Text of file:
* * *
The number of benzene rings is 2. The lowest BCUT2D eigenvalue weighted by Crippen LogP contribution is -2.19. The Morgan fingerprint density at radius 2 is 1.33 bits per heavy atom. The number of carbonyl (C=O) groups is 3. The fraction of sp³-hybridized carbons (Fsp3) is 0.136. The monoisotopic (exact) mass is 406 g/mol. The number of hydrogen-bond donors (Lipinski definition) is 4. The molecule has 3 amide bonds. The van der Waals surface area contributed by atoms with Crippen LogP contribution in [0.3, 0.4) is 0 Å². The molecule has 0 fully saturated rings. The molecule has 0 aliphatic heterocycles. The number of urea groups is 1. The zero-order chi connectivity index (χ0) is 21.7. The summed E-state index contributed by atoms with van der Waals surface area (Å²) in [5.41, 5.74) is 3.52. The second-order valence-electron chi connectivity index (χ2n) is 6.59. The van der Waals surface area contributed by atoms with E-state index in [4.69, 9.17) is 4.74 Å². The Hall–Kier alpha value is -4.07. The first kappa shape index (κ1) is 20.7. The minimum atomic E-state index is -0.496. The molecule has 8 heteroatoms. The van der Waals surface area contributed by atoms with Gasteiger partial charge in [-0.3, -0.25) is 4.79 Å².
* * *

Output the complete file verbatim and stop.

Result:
The number of benzene rings is 2. The lowest BCUT2D eigenvalue weighted by Crippen LogP contribution is -2.19. The Morgan fingerprint density at radius 2 is 1.33 bits per heavy atom. The number of carbonyl (C=O) groups is 3. The fraction of sp³-hybridized carbons (Fsp3) is 0.136. The monoisotopic (exact) mass is 406 g/mol. The number of hydrogen-bond donors (Lipinski definition) is 4. The molecule has 3 amide bonds. The van der Waals surface area contributed by atoms with Crippen LogP contribution in [0.3, 0.4) is 0 Å². The molecule has 0 fully saturated rings. The molecule has 0 aliphatic heterocycles. The number of urea groups is 1. The zero-order chi connectivity index (χ0) is 21.7. The summed E-state index contributed by atoms with van der Waals surface area (Å²) in [5.41, 5.74) is 3.52. The second-order valence-electron chi connectivity index (χ2n) is 6.59. The van der Waals surface area contributed by atoms with E-state index in [4.69, 9.17) is 4.74 Å². The Hall–Kier alpha value is -4.07. The first kappa shape index (κ1) is 20.7. The minimum atomic E-state index is -0.496. The molecule has 8 heteroatoms. The van der Waals surface area contributed by atoms with Gasteiger partial charge in [-0.3, -0.25) is 4.79 Å².